The girls are back. And, as demonstrated in The Golden Girls: The Complete Fifth Season, the series' original sophistication has come back with them.
The best thing you can have is good memories.
-- Rue McClanahan, audio commentary, "The Accurate Conception"
Oh, the writing, the writing, the writing!
-- Bea Arthur, audio commentary, "Clinton Avenue Memoirs"
The girls are back. And, as demonstrated in The Golden Girls: The Complete Fifth Season, the series' original sophistication has come back with them. After four seasons of varying quality -- the first was brilliant, the second okay, the third pitiful, and the fourth gone bananas, with crazy jokes and hilarious plots -- the fifth returns to form.
In the seasons' opening double episode, "Sick and Tired", Dorothy (Bea Arthur) struggles with Chronic Fatigue Syndrome. The impetus for the program, we learn from Rue McClanahan's commentary, was creator Susan Harris' own experience with the ailment. (This is the first Girls DVD set to feature audio commentaries from the show's stars). Never does the episode only take Dorothy's perspective. Perhaps she is going insane, or getting lazy.
Harris' original concept for the series held that nothing is clear-cut, but a half-hour (or an hour for "special issues") was fair time to expose difficult issues, and at least gesture toward their complexity. Although "Sick and Tired" is Harris's only writing credit for this season, it certainly sets the tone for what follows. From here on, the show considers fertility and artificial insemination, health care costs, assisted suicide, dementia, and HIV. Bea Arthur notes on her commentary for "The Accurate Conception": "It's so amazing that we touched in so many social issues and not made sense of them, but talked them through."
At the same time, the season again features the series' signature comedy, nutty and character-based: Rose still tells her bizarre St. Olaf stories, Blanche still primps 24-7, and Dorothy still looks just one stupid comment from Blanche away from punching everyone. The humor continues to be a means to frame other concerns. Dorothy expands her concerns beyond her career and divorce, Rose experiences her first long-term relationship since her husband's death, Blanche's slutty reputation and interests fade, and Sophia faces major challenges, not least being the fear of onset dementia.
Thankfully, Dorothy barely mentions Stan (Herb Edelman). He shows up occasionally, but unlike in previous seasons, doesn't tempt Dorothy to rekindle their relationship. This is a major shift for her. In "Cheaters", she very nearly gets herself involved with the divorced Glenn (Jerry Orbach), but rethinks when he reveals he's not yet over his ex-wife, then concludes that finding comfort in a man shouldn't mean overlooking his flaws. Whereas in previous years, Glenn's revelation would cause Dorothy emotional havoc, her decision-making here is matter-of-fact. The Dorothy who previously held it all together so well, only to crack at signs of romance, is proud to leave Glenn behind. (She even looks different this season, with a new haircut that makes her look like a former beauty queen rather than Phyllis Diller, as in previous years).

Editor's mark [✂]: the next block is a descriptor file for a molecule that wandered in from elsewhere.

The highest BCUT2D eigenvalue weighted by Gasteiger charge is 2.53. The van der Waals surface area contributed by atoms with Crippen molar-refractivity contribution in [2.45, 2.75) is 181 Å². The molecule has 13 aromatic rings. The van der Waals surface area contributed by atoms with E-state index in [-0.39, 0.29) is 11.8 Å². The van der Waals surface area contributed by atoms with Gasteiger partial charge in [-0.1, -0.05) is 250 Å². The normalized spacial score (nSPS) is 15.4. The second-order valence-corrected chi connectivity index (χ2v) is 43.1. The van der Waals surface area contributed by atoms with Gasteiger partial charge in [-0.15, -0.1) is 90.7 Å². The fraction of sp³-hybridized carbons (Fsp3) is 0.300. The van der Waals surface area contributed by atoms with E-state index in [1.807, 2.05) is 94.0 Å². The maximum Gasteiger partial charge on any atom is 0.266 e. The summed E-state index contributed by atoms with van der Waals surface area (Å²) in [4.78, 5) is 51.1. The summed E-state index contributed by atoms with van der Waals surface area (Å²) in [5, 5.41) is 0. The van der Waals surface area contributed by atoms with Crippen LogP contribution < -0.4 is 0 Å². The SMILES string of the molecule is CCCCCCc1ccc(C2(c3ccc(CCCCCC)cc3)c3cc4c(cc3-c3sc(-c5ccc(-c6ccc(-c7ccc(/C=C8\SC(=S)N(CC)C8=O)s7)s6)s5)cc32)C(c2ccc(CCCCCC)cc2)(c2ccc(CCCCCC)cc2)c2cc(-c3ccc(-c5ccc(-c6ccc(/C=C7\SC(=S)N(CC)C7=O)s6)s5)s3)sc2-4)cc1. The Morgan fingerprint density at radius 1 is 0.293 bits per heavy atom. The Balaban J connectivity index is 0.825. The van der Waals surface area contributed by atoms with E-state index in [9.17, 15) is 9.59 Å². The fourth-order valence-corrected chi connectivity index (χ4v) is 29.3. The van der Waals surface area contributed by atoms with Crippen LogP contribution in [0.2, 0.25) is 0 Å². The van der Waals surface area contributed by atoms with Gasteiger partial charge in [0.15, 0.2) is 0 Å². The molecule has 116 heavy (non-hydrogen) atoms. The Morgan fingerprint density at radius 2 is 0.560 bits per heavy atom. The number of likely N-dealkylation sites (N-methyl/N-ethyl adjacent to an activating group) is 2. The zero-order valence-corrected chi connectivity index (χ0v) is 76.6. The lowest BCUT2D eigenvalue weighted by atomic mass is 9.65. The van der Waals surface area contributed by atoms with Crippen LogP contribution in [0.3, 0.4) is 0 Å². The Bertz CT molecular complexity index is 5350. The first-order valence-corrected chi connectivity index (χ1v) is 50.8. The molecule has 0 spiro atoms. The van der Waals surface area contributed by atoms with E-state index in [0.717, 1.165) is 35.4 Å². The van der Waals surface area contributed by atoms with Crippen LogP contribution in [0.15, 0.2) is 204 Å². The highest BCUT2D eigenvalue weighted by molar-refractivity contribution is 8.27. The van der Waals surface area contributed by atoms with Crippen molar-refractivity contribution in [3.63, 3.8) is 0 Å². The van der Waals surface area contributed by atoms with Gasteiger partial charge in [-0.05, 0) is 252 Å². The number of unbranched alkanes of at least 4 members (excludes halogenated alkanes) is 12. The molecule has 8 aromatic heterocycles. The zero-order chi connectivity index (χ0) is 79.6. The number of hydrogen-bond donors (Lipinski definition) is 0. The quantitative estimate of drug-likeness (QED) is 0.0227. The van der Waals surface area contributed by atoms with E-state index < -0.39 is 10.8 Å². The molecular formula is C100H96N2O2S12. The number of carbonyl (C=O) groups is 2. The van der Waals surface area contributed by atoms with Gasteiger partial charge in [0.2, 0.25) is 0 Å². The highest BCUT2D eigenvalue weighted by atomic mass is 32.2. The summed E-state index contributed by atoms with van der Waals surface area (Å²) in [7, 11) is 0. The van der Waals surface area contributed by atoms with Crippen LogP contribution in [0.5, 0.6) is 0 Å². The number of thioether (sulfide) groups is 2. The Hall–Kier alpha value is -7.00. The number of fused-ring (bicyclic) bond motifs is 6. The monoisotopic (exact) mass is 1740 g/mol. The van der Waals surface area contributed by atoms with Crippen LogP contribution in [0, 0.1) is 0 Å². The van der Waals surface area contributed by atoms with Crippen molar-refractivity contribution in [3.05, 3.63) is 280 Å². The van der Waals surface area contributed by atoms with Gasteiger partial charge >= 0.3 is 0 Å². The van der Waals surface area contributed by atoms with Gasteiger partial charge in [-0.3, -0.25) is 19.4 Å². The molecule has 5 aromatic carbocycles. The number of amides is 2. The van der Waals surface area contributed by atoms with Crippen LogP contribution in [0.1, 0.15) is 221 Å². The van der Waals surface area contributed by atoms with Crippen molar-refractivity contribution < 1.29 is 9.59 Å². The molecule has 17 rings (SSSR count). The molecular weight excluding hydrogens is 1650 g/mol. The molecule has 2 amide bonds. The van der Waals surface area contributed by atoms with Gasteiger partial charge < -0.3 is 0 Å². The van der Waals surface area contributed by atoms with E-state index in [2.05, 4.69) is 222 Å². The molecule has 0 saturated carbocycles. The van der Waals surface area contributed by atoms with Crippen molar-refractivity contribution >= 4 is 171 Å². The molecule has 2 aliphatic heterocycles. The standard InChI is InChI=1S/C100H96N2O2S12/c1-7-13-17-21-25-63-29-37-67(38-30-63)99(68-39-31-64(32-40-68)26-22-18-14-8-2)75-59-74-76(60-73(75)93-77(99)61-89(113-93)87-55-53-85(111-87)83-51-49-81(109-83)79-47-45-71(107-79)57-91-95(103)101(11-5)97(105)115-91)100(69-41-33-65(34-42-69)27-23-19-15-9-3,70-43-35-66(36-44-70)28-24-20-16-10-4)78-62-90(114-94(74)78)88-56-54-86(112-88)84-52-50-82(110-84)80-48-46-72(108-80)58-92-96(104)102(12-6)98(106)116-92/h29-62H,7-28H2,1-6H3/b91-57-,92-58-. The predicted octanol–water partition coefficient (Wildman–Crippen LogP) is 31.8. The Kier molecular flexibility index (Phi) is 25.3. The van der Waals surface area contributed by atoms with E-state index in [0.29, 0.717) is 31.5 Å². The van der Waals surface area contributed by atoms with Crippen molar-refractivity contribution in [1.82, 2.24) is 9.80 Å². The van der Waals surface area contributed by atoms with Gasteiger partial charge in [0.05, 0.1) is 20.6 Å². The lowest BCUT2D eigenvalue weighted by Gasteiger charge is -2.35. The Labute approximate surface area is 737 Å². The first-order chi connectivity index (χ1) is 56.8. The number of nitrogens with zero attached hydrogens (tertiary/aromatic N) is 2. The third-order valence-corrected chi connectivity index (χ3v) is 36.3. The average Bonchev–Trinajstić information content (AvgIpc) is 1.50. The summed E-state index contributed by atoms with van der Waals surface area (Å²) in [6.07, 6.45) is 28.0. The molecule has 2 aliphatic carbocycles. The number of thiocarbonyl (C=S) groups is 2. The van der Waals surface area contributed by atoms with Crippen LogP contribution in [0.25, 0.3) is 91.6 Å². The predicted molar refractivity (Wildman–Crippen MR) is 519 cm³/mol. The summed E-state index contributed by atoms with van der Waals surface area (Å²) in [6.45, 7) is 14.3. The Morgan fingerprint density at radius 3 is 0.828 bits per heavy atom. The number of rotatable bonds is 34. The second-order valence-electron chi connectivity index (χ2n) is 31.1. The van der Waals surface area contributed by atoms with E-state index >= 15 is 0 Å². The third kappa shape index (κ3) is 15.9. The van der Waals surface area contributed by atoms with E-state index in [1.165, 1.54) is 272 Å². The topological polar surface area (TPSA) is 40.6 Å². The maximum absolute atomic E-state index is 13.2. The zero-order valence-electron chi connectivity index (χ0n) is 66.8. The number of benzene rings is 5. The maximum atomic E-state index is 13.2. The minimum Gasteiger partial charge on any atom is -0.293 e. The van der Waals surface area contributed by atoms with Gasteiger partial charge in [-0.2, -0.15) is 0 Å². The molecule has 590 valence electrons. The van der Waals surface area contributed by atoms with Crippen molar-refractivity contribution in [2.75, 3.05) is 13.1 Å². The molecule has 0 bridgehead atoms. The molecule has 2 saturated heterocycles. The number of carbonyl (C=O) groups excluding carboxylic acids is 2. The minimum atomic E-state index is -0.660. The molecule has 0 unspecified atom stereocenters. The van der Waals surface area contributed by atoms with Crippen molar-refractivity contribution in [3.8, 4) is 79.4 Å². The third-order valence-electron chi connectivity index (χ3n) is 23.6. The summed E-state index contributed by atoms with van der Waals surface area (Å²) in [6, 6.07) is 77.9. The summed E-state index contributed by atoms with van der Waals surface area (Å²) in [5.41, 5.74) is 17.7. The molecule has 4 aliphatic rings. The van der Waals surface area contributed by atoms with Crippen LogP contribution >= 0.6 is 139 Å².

Blanche is similarly altered. A man-slump overtakes her usual after-five life. Her libido is no less hyperactive, but her uncanny ability to secure dates nearly disappears. She finds other interests. In "Sick and Tired", she opts to become a famous novelist, staying up all hours and decrying the writer's life in attempt to become a female Hemingway. She joins Rose in campaigning to save the dolphins, and even uses her knowledge of all things men to assist Rose with her relationships. Men, this season, just aren't thrilling her like they used to. She meets a potential suitor at the hardware store and turns him down: "Something about him turned me off," she says. "I think it was the way he cleaned his ears with his keys."
This is hardly the undiscriminating Blanche we've come to know. When she finally does get herself a date, it's with her late husband's brother, Jamie (George Grizzard). This ends badly when Jamie learns Blanche is with him because of his similarities to her husband. All this comes to a head in "Great Expectations". Blanche finds herself another boyfriend (Steven, played by Robert Mandan) -- this one in hospital following a heart attack. Dorothy is forced to call Blanche on her recent strange choices in men, and we learn for the first time that Blanche is intensely afraid of commitment. As much as she doesn't want to admit it, she's not as together as she wants her friends (and dates) to believe. Her self-awareness here, though, during her discussion with Dorothy is wonderfully indicative of how three-dimensional these characters are.
Rose and Sophia undergo less overt changes, but their plotlines remain effective. Rose finds herself with a season-long boyfriend in Miles (Harold Gould). He's a university professor, which presents an array of trials for uneducated Rose. She handles herself well, though, and Miles helps to demonstrate just how little her naiveté affects her desirability when the right (very patient) man comes along. In "An Illegitimate Concern", Sophia's sick friend asks her to help her commit suicide, in "Clinton Avenue Memoirs", she returns to her New York home in an effort not to lose her memory of it, and in "Twice in a Lifetime", she begins staying out late, leading Dorothy to act like a concerned parent.
With such a range of plots, GG appeals to all audiences. It also provided work for a range of experienced and up-and-coming writers, including Desperate Housewives creator Marc Cherry. In her commentary on "An Illegitimate Concern", McClanahan says one of the young writers told her the team was able to imagine the characters because they all had "older women in their lives". We all do.